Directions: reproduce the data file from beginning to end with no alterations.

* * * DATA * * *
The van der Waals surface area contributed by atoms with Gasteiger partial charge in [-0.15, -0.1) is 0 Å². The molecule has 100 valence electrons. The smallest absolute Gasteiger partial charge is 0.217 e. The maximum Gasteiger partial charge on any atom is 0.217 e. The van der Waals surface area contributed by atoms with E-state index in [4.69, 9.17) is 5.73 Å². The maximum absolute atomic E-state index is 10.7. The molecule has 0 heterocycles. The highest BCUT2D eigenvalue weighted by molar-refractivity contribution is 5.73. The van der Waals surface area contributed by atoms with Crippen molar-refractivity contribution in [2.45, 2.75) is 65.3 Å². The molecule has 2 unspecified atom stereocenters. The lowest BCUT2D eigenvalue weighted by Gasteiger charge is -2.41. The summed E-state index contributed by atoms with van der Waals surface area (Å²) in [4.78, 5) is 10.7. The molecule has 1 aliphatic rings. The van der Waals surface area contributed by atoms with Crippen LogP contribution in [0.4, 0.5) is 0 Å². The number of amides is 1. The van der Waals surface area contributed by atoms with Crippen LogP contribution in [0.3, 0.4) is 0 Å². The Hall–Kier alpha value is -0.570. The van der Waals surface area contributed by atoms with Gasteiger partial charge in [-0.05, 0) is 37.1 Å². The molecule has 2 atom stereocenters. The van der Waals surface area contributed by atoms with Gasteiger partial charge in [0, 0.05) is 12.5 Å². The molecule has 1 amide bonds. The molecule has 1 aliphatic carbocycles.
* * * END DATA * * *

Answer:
The van der Waals surface area contributed by atoms with Gasteiger partial charge in [-0.15, -0.1) is 0 Å². The molecule has 100 valence electrons. The smallest absolute Gasteiger partial charge is 0.217 e. The maximum Gasteiger partial charge on any atom is 0.217 e. The van der Waals surface area contributed by atoms with E-state index in [4.69, 9.17) is 5.73 Å². The maximum absolute atomic E-state index is 10.7. The molecule has 0 heterocycles. The highest BCUT2D eigenvalue weighted by molar-refractivity contribution is 5.73. The van der Waals surface area contributed by atoms with Crippen molar-refractivity contribution in [2.45, 2.75) is 65.3 Å². The molecule has 2 unspecified atom stereocenters. The lowest BCUT2D eigenvalue weighted by Gasteiger charge is -2.41. The summed E-state index contributed by atoms with van der Waals surface area (Å²) in [4.78, 5) is 10.7. The molecule has 1 aliphatic rings. The van der Waals surface area contributed by atoms with Crippen LogP contribution in [0.4, 0.5) is 0 Å². The number of amides is 1. The van der Waals surface area contributed by atoms with Crippen LogP contribution in [0.3, 0.4) is 0 Å². The Hall–Kier alpha value is -0.570. The van der Waals surface area contributed by atoms with Gasteiger partial charge in [-0.05, 0) is 37.1 Å². The molecule has 2 atom stereocenters. The van der Waals surface area contributed by atoms with Gasteiger partial charge in [0, 0.05) is 12.5 Å². The molecule has 1 amide bonds. The molecule has 1 aliphatic carbocycles.